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What Are Modern Apprenticeships?13th April 2011, 13:10
It can sometimes seem like going to university is the only real way to learn the skills you need to get a good job, but that couldn’t be further from the truth. Modern apprenticeships are a fantastic way to combine academic study, on the job training and real world experience in your chosen field.
But what is a modern apprenticeship? What do modern apprenticeships involve? And who are they for? Here’s a look at all those questions and a few others.
First, a history lesson. Apprenticeships have been around in one form or another since the 13th Century and gained popularity in the 1500s. It used to be that the parents or guardian of a child would pay a craftsman to take on their son or daughter for as much as nine years.
In the 17th Century, apprenticeships began to provide training for poorer, illegitimate and orphaned children, giving those from disadvantaged backgrounds access to training.
Apprenticeships went through many changes through the centuries until the government began to see them as a vital way to make sure the country didn’t face skill shortages.
In 1994 the government introduced the modern apprenticeship (now known simply as apprenticeships in England, Wales and Northern Ireland) with the aim of creating a high-calibre workforce. They do this by funding employers to take on apprentices, who are paid to train.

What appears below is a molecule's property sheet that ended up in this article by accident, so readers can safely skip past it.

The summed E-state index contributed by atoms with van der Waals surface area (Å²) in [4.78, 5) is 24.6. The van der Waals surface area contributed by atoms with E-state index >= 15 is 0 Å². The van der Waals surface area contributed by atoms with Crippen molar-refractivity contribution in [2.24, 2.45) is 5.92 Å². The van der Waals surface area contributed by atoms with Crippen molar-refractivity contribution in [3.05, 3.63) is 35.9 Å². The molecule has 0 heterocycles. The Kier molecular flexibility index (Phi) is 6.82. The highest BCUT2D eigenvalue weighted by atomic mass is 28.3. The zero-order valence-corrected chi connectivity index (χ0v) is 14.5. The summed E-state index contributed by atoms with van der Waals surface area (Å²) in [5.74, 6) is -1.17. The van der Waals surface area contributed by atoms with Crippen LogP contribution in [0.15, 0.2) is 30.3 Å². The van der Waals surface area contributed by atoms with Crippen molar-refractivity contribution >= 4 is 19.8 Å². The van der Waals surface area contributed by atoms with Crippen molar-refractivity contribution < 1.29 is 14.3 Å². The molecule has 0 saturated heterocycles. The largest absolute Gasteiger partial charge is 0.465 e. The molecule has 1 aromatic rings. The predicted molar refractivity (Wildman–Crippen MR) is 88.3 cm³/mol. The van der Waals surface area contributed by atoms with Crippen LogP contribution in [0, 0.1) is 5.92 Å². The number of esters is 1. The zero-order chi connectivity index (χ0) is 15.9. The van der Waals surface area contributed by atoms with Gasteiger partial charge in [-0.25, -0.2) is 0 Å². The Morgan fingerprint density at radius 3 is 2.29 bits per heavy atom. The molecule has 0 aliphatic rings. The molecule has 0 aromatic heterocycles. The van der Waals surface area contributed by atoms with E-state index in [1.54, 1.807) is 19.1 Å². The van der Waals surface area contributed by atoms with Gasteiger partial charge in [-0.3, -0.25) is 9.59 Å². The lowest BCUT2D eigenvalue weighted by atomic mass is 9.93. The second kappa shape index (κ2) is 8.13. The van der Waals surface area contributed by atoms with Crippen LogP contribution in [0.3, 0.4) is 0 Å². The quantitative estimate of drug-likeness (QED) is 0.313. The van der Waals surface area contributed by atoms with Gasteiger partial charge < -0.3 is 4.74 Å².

Apprenticeships are nationally recognised training programmes which mix on the job training in a real workplace with learning in a college or other training institution. Essentially, they are set of qualifications also referred to as a framework developed by Sector Skills Councils.
For many apprentices this means learning the theory behind their trade on a day-release basis, which they can then take back into the workplace to put into practice. Apprentices work under the guidance of their employer to develop these skills, and their progress is monitored along the way.
Apprentices must be paid at least £2.50 an hour (though many earn more) and must work at least 16 hours a week. The amount an apprentice earns and the time they spend in the workplace depends entirely on the industry in which they are training.
Modern apprenticeships can take anywhere between 12 months and four years to complete, during which time apprentices study towards work-based qualifications like National Vocational Qualifications (NVQs) relevant to their jobs.
The Modern apprenticeship is open to anyone aged 16-years-old and above, the only condition is that you must not be in full-time education. Each apprenticeship will have its own entry requirements depending on the job and level of study.